Pleasanton police say that just after 3:30 p.m., an elderly man lost control of his car and crashed through the front window of Cosmo's Barbershop, 4275 First St.

Six or seven customers were in the shop at the time of the accident, Panetta said. Panetta was sitting in one of the chairs reserved for waiting customers and watching the Baltimore Ravens-Pittsburgh Steelers playoff game instead of his usual barber chair at the front of the shop.>>

At the time I thought it was miraculous that no one was killed. The Cosmos event demonstrated that besides pedal application error, there is gear shift application error.

From the March 2012 report by the NHTSA on pedal application error there are some very noteworthy results:

<<The U-shaped curve (under 21 and over 75) relating pedal misapplication crash involvement to driver age raises questions about possible underlying causes. The lack of experience among young/novice drivers certainly cannot be overlooked; this group is still learning simple vehicle control skills, and have not developed the muscle memory, nor the attentional, judgment, and decision making skills that are critical to smooth and safe vehicle operation......

But the factor that best explains overinvolvement in these crashes at both ends of the driver age distribution is poor executive function. The areas of the brain that support executive function are the last to develop, not reaching full maturity until early adulthood (Zelazo, Craik, & Booth, 2003). Corey-Bloom et al. (1996) found that the neuropsychological profiles of older (65 to 74 years old) and very old (85+) individuals could be distinguished almost exclusively by examining performance on executive tasks. Multiple studies have shown a relationship between poor performance on tests of executive function and increased crash risk. Specifically, Freund et al. (2008) found that drivers with deficits in executive functioning had increased pedal application error rates...........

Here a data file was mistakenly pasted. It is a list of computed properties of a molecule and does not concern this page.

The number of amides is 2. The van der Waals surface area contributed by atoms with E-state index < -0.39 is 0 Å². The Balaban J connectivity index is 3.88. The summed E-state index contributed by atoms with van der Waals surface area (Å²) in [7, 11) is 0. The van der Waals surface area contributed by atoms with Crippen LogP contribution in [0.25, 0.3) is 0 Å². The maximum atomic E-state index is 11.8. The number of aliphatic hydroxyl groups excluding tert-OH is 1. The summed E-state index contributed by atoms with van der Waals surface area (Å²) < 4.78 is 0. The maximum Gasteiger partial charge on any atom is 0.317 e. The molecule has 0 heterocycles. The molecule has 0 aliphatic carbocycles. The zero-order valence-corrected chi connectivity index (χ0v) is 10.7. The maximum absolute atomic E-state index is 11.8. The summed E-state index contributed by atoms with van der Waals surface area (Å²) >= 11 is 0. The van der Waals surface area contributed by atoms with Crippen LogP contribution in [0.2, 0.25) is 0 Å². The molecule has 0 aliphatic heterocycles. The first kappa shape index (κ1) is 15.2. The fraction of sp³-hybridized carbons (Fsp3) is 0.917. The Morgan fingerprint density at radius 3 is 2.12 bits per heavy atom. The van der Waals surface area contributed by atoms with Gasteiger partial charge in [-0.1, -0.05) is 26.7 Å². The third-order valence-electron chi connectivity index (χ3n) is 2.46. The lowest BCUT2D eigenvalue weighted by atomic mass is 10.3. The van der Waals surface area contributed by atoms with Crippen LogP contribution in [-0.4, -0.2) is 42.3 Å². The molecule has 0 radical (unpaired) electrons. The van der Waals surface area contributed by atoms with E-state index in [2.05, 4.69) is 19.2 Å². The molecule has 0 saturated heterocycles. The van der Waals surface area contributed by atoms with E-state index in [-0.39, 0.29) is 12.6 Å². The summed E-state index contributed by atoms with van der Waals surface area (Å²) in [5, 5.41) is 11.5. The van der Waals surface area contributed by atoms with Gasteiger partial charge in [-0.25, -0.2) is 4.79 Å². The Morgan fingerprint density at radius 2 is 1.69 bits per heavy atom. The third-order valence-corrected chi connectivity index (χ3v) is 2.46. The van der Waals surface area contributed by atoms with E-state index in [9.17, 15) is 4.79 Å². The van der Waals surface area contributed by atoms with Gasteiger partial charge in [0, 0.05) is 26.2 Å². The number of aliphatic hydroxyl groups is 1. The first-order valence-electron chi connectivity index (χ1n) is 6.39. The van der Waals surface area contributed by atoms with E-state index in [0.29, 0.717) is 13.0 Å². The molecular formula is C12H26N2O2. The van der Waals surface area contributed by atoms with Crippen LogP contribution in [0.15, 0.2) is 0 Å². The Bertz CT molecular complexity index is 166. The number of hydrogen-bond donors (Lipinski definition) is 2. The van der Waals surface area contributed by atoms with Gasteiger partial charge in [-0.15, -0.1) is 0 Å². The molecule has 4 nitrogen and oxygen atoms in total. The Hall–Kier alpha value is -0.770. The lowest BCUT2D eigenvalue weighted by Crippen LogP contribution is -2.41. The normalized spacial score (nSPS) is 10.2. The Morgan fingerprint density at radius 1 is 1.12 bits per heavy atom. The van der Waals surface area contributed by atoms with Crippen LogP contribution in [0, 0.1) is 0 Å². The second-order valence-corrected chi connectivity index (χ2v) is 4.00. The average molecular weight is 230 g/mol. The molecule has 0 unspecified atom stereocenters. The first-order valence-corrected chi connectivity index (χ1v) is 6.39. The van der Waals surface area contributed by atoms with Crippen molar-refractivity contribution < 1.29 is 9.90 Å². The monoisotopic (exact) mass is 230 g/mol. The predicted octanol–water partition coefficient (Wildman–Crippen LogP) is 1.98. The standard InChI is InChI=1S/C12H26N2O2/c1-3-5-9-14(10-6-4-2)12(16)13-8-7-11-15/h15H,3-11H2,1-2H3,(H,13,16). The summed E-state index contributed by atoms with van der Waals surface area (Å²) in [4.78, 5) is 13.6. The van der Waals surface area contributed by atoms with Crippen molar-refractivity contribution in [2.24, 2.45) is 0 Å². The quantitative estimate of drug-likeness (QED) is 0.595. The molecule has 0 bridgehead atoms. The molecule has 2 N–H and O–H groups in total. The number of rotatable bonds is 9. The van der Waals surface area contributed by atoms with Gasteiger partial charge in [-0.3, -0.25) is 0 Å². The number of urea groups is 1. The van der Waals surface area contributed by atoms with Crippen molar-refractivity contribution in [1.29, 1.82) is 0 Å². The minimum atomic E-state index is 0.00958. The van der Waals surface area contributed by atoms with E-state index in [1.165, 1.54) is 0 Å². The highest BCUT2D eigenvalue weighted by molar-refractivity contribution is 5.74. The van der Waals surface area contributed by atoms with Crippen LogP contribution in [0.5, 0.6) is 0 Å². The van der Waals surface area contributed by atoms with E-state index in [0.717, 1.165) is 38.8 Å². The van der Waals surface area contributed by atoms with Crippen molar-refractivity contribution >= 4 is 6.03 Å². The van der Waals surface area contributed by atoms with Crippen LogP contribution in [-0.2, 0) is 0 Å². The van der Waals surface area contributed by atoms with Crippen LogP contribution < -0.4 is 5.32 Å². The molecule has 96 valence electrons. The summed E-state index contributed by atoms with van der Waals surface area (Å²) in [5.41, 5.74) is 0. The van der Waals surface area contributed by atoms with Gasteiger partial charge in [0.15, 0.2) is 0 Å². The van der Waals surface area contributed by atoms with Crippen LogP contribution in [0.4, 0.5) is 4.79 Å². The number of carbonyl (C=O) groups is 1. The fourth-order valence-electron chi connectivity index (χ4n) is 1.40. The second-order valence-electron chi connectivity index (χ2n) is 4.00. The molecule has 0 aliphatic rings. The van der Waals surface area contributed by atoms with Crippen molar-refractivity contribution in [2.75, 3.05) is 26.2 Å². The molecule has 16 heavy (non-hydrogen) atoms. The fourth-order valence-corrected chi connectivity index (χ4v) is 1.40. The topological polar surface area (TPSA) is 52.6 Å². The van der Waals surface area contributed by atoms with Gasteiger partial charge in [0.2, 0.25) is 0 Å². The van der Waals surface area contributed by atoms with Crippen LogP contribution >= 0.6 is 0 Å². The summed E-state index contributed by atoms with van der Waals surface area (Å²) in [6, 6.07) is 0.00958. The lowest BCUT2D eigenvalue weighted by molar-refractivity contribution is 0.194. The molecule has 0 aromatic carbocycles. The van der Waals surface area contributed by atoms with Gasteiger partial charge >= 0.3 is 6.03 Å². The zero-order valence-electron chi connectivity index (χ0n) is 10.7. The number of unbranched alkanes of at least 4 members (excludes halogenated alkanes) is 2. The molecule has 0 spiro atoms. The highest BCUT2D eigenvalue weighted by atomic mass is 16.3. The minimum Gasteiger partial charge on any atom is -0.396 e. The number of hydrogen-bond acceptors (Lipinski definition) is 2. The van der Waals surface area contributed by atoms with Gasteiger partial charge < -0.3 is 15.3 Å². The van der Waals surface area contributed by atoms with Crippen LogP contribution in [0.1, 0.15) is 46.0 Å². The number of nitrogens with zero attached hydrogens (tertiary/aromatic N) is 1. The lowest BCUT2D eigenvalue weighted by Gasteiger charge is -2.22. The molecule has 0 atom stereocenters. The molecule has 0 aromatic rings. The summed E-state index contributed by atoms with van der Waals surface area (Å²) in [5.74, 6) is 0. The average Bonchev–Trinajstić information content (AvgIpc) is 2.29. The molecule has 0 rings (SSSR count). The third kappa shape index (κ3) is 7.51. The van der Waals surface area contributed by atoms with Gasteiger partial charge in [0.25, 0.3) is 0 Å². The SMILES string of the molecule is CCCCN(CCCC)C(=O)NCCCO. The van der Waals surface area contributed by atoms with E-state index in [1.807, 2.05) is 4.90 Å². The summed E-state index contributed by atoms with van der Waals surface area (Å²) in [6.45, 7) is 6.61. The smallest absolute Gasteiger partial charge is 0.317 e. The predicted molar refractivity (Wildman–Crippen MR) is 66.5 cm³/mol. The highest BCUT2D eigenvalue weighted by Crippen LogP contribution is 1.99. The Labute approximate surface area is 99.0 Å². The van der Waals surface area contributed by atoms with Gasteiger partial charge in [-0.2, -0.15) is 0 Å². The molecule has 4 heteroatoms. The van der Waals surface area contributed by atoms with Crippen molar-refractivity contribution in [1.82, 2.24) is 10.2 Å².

This is a less than satisfactory explanation for the other, overarching finding in these analyses, however, i.e., that women drivers involved in pedal misapplication crashes outnumber men by a margin of roughly 2 to 1, while male drivers account for approximately 60% of all crashes.>>

So, age enters the equation only to the extent of loss of executive function and for some reason two-thirds of the over 75 accidents are caused by females. A take away may be that the DMV perhaps should include an executive function test to keep a license renewed, and perhaps this test should apply across the board because there are other groups in the population that exhibit poor executive function (e. g., diabetic neuropathy).

Sorry, but further commenting on this topic has been closed.